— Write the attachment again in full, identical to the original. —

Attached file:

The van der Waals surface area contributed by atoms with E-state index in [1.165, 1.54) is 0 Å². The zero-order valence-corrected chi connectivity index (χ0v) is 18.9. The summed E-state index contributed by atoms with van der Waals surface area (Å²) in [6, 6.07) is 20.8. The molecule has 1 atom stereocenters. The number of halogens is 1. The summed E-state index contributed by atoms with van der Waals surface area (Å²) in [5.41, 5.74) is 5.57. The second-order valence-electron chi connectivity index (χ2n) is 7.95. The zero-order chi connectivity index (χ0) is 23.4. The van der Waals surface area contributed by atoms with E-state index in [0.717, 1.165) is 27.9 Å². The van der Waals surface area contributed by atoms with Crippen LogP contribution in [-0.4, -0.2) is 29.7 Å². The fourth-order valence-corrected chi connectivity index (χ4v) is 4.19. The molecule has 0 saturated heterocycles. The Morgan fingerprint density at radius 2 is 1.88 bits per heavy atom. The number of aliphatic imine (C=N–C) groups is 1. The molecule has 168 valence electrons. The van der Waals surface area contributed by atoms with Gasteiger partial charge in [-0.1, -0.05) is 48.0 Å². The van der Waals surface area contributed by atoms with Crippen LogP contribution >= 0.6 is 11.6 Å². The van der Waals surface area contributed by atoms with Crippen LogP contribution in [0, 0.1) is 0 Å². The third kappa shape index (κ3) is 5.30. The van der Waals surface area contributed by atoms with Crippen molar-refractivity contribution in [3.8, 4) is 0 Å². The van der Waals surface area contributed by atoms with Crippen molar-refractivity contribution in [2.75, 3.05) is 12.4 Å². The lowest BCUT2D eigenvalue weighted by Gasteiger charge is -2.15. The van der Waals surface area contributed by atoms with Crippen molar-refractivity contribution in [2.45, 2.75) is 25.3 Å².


The van der Waals surface area contributed by atoms with E-state index in [1.165, 1.54) is 0 Å². The zero-order valence-corrected chi connectivity index (χ0v) is 18.9. The summed E-state index contributed by atoms with van der Waals surface area (Å²) in [6, 6.07) is 20.8. The molecule has 1 atom stereocenters. The number of halogens is 1. The summed E-state index contributed by atoms with van der Waals surface area (Å²) in [5.41, 5.74) is 5.57. The second-order valence-electron chi connectivity index (χ2n) is 7.95. The zero-order chi connectivity index (χ0) is 23.4. The van der Waals surface area contributed by atoms with E-state index in [0.717, 1.165) is 27.9 Å². The van der Waals surface area contributed by atoms with Crippen LogP contribution in [-0.4, -0.2) is 29.7 Å². The fourth-order valence-corrected chi connectivity index (χ4v) is 4.19. The molecule has 0 saturated heterocycles. The Morgan fingerprint density at radius 2 is 1.88 bits per heavy atom. The number of aliphatic imine (C=N–C) groups is 1. The molecule has 168 valence electrons. The van der Waals surface area contributed by atoms with Gasteiger partial charge in [-0.1, -0.05) is 48.0 Å². The van der Waals surface area contributed by atoms with Crippen LogP contribution >= 0.6 is 11.6 Å². The van der Waals surface area contributed by atoms with Crippen LogP contribution in [0, 0.1) is 0 Å². The third kappa shape index (κ3) is 5.30. The van der Waals surface area contributed by atoms with Crippen molar-refractivity contribution in [3.8, 4) is 0 Å². The van der Waals surface area contributed by atoms with Crippen molar-refractivity contribution in [2.75, 3.05) is 12.4 Å². The lowest BCUT2D eigenvalue weighted by Gasteiger charge is -2.15. The van der Waals surface area contributed by atoms with Crippen molar-refractivity contribution in [2.45, 2.75) is 25.3 Å².